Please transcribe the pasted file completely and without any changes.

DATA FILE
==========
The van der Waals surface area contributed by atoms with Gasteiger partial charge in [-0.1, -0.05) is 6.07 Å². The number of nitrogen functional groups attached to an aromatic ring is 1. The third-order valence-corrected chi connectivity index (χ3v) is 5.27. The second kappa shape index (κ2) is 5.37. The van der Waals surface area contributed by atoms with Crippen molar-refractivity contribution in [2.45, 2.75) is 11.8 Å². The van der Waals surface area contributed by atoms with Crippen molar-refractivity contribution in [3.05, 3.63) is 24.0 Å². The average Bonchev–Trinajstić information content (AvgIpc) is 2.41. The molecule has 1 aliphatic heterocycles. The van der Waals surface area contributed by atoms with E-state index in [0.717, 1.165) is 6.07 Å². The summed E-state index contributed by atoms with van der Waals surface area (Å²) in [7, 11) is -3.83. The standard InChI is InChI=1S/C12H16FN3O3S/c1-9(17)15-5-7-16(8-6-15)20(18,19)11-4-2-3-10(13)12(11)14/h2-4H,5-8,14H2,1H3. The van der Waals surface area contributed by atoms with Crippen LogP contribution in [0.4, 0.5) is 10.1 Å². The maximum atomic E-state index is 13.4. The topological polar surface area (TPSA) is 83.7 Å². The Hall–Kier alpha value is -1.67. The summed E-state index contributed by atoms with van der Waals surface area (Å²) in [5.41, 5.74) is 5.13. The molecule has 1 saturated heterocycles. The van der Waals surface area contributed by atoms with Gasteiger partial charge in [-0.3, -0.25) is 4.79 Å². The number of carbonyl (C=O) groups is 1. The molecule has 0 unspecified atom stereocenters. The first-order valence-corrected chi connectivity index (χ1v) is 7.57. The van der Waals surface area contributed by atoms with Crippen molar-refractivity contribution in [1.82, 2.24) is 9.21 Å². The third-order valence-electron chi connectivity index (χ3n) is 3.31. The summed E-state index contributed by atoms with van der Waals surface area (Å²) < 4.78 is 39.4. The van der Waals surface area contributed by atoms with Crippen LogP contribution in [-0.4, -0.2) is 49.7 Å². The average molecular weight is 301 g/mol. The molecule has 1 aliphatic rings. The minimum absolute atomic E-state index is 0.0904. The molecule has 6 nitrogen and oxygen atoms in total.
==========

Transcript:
The van der Waals surface area contributed by atoms with Gasteiger partial charge in [-0.1, -0.05) is 6.07 Å². The number of nitrogen functional groups attached to an aromatic ring is 1. The third-order valence-corrected chi connectivity index (χ3v) is 5.27. The second kappa shape index (κ2) is 5.37. The van der Waals surface area contributed by atoms with Crippen molar-refractivity contribution in [2.45, 2.75) is 11.8 Å². The van der Waals surface area contributed by atoms with Crippen molar-refractivity contribution in [3.05, 3.63) is 24.0 Å². The average Bonchev–Trinajstić information content (AvgIpc) is 2.41. The molecule has 1 aliphatic heterocycles. The van der Waals surface area contributed by atoms with E-state index in [0.717, 1.165) is 6.07 Å². The summed E-state index contributed by atoms with van der Waals surface area (Å²) in [7, 11) is -3.83. The standard InChI is InChI=1S/C12H16FN3O3S/c1-9(17)15-5-7-16(8-6-15)20(18,19)11-4-2-3-10(13)12(11)14/h2-4H,5-8,14H2,1H3. The van der Waals surface area contributed by atoms with Crippen LogP contribution in [0.4, 0.5) is 10.1 Å². The maximum atomic E-state index is 13.4. The topological polar surface area (TPSA) is 83.7 Å². The Hall–Kier alpha value is -1.67. The summed E-state index contributed by atoms with van der Waals surface area (Å²) in [5.41, 5.74) is 5.13. The molecule has 1 saturated heterocycles. The van der Waals surface area contributed by atoms with Gasteiger partial charge in [-0.3, -0.25) is 4.79 Å². The number of carbonyl (C=O) groups is 1. The molecule has 0 unspecified atom stereocenters. The first-order valence-corrected chi connectivity index (χ1v) is 7.57. The van der Waals surface area contributed by atoms with Crippen molar-refractivity contribution in [1.82, 2.24) is 9.21 Å². The third-order valence-electron chi connectivity index (χ3n) is 3.31. The summed E-state index contributed by atoms with van der Waals surface area (Å²) < 4.78 is 39.4. The van der Waals surface area contributed by atoms with Crippen LogP contribution in [-0.4, -0.2) is 49.7 Å². The average molecular weight is 301 g/mol. The molecule has 1 aliphatic rings. The minimum absolute atomic E-state index is 0.0904. The molecule has 6 nitrogen and oxygen atoms in total.